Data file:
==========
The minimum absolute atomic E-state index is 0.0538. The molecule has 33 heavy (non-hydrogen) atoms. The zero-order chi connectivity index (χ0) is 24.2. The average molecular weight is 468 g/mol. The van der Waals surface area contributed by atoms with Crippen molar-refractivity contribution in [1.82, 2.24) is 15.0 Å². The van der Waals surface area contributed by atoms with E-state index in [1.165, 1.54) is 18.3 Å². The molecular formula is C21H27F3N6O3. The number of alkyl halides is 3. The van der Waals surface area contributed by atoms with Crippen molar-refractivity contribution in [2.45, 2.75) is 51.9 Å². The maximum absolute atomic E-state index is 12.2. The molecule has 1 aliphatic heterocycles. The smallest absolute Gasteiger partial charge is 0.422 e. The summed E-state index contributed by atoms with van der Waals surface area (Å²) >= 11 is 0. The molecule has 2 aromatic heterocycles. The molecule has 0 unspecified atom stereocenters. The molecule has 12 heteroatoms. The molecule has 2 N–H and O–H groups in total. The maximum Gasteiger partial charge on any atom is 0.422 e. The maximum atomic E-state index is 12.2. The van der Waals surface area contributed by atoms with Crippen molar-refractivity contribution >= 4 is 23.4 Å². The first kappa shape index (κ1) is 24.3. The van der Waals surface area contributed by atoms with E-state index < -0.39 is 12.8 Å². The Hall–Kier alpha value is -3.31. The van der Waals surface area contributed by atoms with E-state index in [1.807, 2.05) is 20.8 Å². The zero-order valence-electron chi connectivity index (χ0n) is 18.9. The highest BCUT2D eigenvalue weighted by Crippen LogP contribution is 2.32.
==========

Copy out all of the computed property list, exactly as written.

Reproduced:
The minimum absolute atomic E-state index is 0.0538. The molecule has 33 heavy (non-hydrogen) atoms. The zero-order chi connectivity index (χ0) is 24.2. The average molecular weight is 468 g/mol. The van der Waals surface area contributed by atoms with Crippen molar-refractivity contribution in [1.82, 2.24) is 15.0 Å². The van der Waals surface area contributed by atoms with E-state index in [1.165, 1.54) is 18.3 Å². The molecular formula is C21H27F3N6O3. The number of alkyl halides is 3. The van der Waals surface area contributed by atoms with Crippen molar-refractivity contribution in [2.45, 2.75) is 51.9 Å². The maximum absolute atomic E-state index is 12.2. The molecule has 1 aliphatic heterocycles. The smallest absolute Gasteiger partial charge is 0.422 e. The summed E-state index contributed by atoms with van der Waals surface area (Å²) >= 11 is 0. The molecule has 2 aromatic heterocycles. The molecule has 0 unspecified atom stereocenters. The molecule has 12 heteroatoms. The molecule has 2 N–H and O–H groups in total. The maximum Gasteiger partial charge on any atom is 0.422 e. The maximum atomic E-state index is 12.2. The van der Waals surface area contributed by atoms with Crippen molar-refractivity contribution >= 4 is 23.4 Å². The first kappa shape index (κ1) is 24.3. The van der Waals surface area contributed by atoms with E-state index < -0.39 is 12.8 Å². The Hall–Kier alpha value is -3.31. The van der Waals surface area contributed by atoms with E-state index in [1.807, 2.05) is 20.8 Å². The zero-order valence-electron chi connectivity index (χ0n) is 18.9. The highest BCUT2D eigenvalue weighted by Crippen LogP contribution is 2.32.